On June 9, 2020, the Minister of Public Safety and Emergency Preparedness, the Honourable Bill Blair, announced the Government of Canada’s intention to provide up to $500,000 to five National Voluntary Organizations (NVOs) for them to develop pilot projects aimed at adapting important  services that assist with the reintegration of offenders under supervision at community-based residential facilities (halfway houses), and to develop knowledge to help similar organizations learn from the innovative responses that have been implemented during the COVID-19 pandemic.

Release of Offenders

CSC and the Parole Board of Canada (PBC) are working collaboratively to facilitate the safe release of federal inmates into the community with public safety being paramount in all discretionary release decisions. As mandated by the Corrections and Conditional Release Act (CCRA), all releases to the community happen within existing authorities.

CSC and PBC continue to process eligible inmates for release in accordance with the law. A number of considerations go into release decision-making with public safety being the paramount consideration. COVID-19 and other health related issues are only one of the many considerations taken into account when releasing offenders into the community so it is not possible to provide a number of offenders who have been released solely due to COVID-19. 

In response to the pandemic, CSC has been proactively reviewing eligible non-violent lower risk inmates and referring them to the PBC for consideration, including those with underlying medical conditions that make them at risk for a severe illness from COVID-19.  As noted by the PBC on their website, they will consider the offender’s health or health risk posed by the COVID-19 pandemic, if relevant as part of the risk assessment, along with all other information on file.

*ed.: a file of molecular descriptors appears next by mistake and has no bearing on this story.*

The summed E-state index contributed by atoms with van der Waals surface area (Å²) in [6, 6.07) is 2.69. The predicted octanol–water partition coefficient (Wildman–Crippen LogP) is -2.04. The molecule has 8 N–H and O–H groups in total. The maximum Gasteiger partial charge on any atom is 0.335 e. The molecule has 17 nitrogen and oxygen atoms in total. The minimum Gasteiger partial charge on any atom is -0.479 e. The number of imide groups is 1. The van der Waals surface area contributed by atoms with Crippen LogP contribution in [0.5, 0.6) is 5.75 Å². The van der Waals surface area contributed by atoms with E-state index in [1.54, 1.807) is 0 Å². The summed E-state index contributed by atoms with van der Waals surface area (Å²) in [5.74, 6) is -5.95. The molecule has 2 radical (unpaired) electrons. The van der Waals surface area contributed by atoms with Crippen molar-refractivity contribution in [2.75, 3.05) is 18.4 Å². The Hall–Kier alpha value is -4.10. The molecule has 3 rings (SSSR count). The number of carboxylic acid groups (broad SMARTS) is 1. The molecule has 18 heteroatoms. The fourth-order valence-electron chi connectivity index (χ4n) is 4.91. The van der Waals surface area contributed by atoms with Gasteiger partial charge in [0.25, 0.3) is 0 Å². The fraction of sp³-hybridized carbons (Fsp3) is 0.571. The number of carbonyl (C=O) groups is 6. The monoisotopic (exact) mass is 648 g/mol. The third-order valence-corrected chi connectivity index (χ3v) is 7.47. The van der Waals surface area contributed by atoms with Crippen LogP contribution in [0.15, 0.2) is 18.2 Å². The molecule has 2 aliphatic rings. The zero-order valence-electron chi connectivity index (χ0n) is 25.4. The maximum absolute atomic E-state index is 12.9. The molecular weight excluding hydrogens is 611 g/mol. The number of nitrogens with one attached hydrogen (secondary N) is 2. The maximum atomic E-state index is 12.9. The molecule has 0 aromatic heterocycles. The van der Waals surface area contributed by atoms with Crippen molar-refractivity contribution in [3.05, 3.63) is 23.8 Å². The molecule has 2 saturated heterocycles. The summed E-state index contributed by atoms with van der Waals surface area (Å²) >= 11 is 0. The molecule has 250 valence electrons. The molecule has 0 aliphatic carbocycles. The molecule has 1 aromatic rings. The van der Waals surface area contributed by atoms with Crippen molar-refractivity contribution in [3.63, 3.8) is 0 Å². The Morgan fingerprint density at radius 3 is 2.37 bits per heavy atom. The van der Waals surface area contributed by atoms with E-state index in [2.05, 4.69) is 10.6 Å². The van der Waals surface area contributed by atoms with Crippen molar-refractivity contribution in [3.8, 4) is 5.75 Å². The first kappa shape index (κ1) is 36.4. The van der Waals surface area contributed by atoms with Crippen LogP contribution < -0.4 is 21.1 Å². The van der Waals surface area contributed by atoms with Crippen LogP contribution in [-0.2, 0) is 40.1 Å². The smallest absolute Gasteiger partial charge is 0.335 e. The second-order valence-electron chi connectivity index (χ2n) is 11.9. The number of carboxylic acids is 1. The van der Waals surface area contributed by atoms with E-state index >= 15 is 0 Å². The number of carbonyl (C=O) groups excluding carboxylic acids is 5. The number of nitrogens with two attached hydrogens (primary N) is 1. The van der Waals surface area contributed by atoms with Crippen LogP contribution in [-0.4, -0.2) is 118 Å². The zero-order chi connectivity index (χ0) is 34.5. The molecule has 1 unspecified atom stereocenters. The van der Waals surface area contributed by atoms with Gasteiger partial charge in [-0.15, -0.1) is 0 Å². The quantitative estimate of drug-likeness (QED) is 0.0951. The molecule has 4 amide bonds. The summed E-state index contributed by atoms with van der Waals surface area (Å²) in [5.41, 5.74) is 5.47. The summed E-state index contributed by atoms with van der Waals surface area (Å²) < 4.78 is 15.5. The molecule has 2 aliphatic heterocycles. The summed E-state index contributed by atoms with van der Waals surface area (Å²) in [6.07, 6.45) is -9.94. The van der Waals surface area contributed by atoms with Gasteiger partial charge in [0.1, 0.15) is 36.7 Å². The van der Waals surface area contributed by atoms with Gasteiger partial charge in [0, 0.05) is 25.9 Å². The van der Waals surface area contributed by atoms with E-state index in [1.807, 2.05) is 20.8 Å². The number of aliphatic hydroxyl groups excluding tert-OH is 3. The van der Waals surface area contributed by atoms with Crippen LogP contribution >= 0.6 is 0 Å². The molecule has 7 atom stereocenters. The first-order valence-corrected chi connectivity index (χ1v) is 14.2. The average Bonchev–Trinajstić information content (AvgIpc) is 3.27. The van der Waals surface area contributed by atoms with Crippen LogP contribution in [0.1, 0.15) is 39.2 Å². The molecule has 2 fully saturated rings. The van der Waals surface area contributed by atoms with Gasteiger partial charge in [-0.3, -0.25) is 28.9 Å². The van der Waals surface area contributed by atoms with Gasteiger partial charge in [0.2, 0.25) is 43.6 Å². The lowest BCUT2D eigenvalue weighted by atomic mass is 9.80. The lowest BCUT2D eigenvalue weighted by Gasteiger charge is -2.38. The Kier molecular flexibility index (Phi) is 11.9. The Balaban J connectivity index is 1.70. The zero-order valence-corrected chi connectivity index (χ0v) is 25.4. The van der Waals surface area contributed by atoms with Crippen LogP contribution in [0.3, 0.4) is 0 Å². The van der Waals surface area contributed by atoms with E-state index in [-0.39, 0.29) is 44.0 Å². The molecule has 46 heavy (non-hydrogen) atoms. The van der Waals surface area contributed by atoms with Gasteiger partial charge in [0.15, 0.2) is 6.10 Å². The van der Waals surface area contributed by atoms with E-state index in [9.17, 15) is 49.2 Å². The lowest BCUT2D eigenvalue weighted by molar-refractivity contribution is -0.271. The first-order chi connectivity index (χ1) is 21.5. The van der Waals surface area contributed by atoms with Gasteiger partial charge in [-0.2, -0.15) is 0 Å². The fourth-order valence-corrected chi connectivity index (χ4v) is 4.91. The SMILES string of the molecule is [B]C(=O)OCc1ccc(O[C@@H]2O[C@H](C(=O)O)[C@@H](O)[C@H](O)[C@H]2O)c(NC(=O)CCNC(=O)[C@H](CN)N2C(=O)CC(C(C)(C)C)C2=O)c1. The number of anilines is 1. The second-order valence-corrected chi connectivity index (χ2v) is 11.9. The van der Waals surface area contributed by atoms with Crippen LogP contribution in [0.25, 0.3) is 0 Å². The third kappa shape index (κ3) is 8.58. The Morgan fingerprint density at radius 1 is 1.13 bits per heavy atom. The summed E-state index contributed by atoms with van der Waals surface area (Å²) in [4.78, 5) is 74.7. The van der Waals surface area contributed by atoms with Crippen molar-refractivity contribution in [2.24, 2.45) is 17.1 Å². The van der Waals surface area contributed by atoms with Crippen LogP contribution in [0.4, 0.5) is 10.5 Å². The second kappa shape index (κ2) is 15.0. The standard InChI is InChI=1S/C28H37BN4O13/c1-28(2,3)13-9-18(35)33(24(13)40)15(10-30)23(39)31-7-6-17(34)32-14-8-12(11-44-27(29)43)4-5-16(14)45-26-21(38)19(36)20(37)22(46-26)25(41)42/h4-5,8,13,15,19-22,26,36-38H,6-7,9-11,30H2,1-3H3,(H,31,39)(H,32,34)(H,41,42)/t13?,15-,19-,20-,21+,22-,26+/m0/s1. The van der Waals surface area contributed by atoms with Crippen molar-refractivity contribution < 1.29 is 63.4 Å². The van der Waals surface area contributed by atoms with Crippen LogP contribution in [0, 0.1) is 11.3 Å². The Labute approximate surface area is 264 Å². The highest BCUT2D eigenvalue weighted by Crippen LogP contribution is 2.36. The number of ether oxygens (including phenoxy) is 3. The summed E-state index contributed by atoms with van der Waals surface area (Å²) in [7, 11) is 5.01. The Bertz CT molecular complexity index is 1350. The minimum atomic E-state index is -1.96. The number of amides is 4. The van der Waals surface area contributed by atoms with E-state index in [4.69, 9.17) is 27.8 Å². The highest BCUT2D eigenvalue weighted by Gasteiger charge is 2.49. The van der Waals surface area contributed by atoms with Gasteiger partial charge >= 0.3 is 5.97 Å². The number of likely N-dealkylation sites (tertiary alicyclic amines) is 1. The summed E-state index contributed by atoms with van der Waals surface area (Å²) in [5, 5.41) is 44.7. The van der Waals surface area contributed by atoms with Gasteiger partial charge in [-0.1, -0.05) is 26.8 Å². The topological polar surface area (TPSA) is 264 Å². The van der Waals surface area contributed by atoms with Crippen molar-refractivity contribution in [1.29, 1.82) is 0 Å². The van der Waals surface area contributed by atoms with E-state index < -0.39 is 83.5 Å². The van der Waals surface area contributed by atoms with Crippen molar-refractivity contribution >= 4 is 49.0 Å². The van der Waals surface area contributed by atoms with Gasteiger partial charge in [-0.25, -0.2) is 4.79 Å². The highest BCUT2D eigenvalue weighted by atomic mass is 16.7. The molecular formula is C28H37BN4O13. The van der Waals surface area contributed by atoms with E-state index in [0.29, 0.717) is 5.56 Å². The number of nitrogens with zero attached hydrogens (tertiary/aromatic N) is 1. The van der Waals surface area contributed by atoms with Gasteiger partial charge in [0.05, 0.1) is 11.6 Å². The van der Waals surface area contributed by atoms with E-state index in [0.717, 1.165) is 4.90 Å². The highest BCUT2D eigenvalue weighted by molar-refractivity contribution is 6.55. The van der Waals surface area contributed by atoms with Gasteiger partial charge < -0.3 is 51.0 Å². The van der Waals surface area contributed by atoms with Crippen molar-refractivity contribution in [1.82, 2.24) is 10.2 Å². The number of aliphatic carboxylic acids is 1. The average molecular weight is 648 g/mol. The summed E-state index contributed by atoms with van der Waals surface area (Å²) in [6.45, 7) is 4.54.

CSC, in consultation with PBC, has worked to streamline the case preparation process for offenders. In addition, PBC is working to ensure cases are dealt with as expeditiously as possible, while continuing to use risk- and evidence-based decision-making.

Since the beginning of March 2020, the federal custody population has declined by 966 inmates (as of July 12, 2020). This reduction is the result of fewer admissions from the provinces and territories coupled with continued releases into the community.